April 19, 2005

Moline, Milan asked to cough up money for further archaeological study

In yet another of the constant stream of cases where developers expect municipalities to pay most of the costs involved with building for-profit projects, the developers of "Bluffs at Case Creek", a housing and commmercial development to be built in both Moline and Milan in an area off of Knoxville Road are asking for, and will likely receive, over $12,000 each from both Moline and Milan to cover the costs of a second stage archaeological study at the site.
Indian artifacts were found in the initial study, and state law mandates further investigation.
The cost of the second stage study, which will be done by the University of Iowa, ironically enough, is expected to cost over $36,000 which the developer wants to split three ways between themselves and the cities involved.

Milan has already agreed to provide the sewer service to the project, while Moline will provide water service.

Any readers want to pony up some cash for a developement? We can get the city to buy the land, pay for any environmental clean up or remediation and archaological studies, pay for the huge costs of building roads, sewer, and water service, exempt us from taxes for decades, pay for the costs to promote, publicize, and attract purchasers, and even cough up closing costs for buyers!

Bottom line? We'll only have to pay for a fraction of the costs of the development, and then sit back and collect all the profits tax-free for years!!!

C'mon, let's not be the last one's on our block to get in on this gravy train!

In another related story, Milan's Village administrator Steve Seiver met with Sen. Mike Jacobs and Rep. Pat Verschoore Monday to discuss issues with the project. Seiver is concerned with the costs associated with preserving priceless historical artifacts and apparently wants Jacobs and Verschoore to intervene in the matter.
Mr. Seiver met with the legislators, he said, because each time a study is completed, more work is requested. "As we do each one of these, the rules keep changing a little bit," he said.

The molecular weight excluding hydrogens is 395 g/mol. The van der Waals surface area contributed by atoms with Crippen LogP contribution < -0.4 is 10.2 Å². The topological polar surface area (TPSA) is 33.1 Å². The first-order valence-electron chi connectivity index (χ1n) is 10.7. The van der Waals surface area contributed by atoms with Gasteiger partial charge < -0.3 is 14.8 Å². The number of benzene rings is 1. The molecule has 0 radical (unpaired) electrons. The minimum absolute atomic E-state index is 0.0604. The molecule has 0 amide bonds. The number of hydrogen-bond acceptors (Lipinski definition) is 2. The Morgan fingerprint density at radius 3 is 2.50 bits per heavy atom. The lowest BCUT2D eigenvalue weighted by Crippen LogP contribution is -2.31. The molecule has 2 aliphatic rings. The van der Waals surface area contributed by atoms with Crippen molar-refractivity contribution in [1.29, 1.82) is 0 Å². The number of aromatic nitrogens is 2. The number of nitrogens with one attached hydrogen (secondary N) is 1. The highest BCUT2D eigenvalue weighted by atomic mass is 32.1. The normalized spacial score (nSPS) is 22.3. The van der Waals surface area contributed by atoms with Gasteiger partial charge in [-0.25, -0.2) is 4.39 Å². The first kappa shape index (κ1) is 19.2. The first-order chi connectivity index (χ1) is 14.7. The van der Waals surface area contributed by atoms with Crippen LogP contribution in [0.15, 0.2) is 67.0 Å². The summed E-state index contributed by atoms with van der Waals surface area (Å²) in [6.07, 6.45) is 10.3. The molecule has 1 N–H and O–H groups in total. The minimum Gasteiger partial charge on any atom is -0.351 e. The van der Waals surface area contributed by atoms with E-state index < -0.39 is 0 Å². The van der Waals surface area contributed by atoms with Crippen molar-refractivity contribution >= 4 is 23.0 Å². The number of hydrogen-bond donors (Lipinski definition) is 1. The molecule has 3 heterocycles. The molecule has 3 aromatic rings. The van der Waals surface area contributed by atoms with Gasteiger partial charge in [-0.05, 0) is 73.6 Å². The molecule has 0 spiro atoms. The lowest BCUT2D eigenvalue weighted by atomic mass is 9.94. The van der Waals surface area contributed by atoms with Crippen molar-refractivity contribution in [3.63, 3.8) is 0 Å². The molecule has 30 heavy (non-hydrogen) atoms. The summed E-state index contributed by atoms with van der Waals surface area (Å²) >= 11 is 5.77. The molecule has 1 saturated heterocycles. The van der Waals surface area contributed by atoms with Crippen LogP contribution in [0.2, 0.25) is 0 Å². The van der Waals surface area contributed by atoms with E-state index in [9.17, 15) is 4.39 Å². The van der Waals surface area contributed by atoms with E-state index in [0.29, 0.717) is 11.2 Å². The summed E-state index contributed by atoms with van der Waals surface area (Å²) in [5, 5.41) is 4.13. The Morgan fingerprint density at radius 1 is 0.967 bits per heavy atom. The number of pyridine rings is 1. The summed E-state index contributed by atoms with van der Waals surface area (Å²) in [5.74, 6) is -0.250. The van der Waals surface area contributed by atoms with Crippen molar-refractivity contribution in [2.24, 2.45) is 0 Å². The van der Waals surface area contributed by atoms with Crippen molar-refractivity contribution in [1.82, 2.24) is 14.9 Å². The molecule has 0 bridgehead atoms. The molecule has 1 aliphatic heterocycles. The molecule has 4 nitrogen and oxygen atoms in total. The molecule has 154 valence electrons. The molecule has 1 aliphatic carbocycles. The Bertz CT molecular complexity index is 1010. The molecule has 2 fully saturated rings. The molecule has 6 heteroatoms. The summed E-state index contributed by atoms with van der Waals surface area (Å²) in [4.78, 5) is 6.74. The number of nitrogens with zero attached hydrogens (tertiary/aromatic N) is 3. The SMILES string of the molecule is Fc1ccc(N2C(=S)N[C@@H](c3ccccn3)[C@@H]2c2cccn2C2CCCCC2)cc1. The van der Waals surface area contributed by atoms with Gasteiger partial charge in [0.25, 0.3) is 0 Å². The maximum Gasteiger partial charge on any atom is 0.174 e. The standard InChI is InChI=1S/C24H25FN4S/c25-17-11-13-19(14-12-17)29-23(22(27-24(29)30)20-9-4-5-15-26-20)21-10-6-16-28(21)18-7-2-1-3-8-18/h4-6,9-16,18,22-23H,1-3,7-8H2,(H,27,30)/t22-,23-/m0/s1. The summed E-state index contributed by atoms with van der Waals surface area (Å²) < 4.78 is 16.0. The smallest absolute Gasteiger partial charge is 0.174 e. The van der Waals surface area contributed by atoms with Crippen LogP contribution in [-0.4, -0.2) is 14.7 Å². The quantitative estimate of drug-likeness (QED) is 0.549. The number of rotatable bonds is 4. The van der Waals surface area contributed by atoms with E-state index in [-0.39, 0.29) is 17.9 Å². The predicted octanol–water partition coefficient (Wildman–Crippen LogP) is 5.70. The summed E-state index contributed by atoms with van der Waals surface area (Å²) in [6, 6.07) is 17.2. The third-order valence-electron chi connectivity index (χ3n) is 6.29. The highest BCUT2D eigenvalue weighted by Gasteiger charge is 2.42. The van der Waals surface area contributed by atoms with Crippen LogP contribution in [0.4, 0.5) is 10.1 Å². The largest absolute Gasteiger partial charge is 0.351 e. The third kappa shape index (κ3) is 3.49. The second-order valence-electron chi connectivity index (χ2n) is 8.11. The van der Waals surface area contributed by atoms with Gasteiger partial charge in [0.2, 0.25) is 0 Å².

Milan is to provide sewer service for the development, and has a permit pending with the Illinois Environmental Protection Agency.

Both legislators agreed to set up a meeting soon with Milan, Moline and the Illinois Historic Preservation Agency to discuss the project.
So, we have our public servents called in to try to limit or eliminate the effort to preserve these artifacts. Evidently, perserving history is a bit too pricey for the developer, Milan, and Moline's tastes, and they want these politicians to do something about it. We'll have to see what actions, if any, they take.

See? Even if we hit a snag like this with our project, we can call on politicians to intervene and fix it so we don't have to follow the law. That way we can be further assured that our costs are next to nothing and our profits are guaranteed.

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2 Comments:

At 4/19/2005 6:21 PM, Blogger maybesomeday said...

Hope someone has the guts to ask why the developer is not contributing some cash to the sweet exclusive little deal er I mean gift - that the City is givin them......

 
At 4/24/2005 11:06 AM, Blogger The Inside Dope said...

Actually, as far as the costs of the further archaeological study, the developer is kicking in a third of the cost, and expecting Moline and Milan to each pick up a third as well.

 

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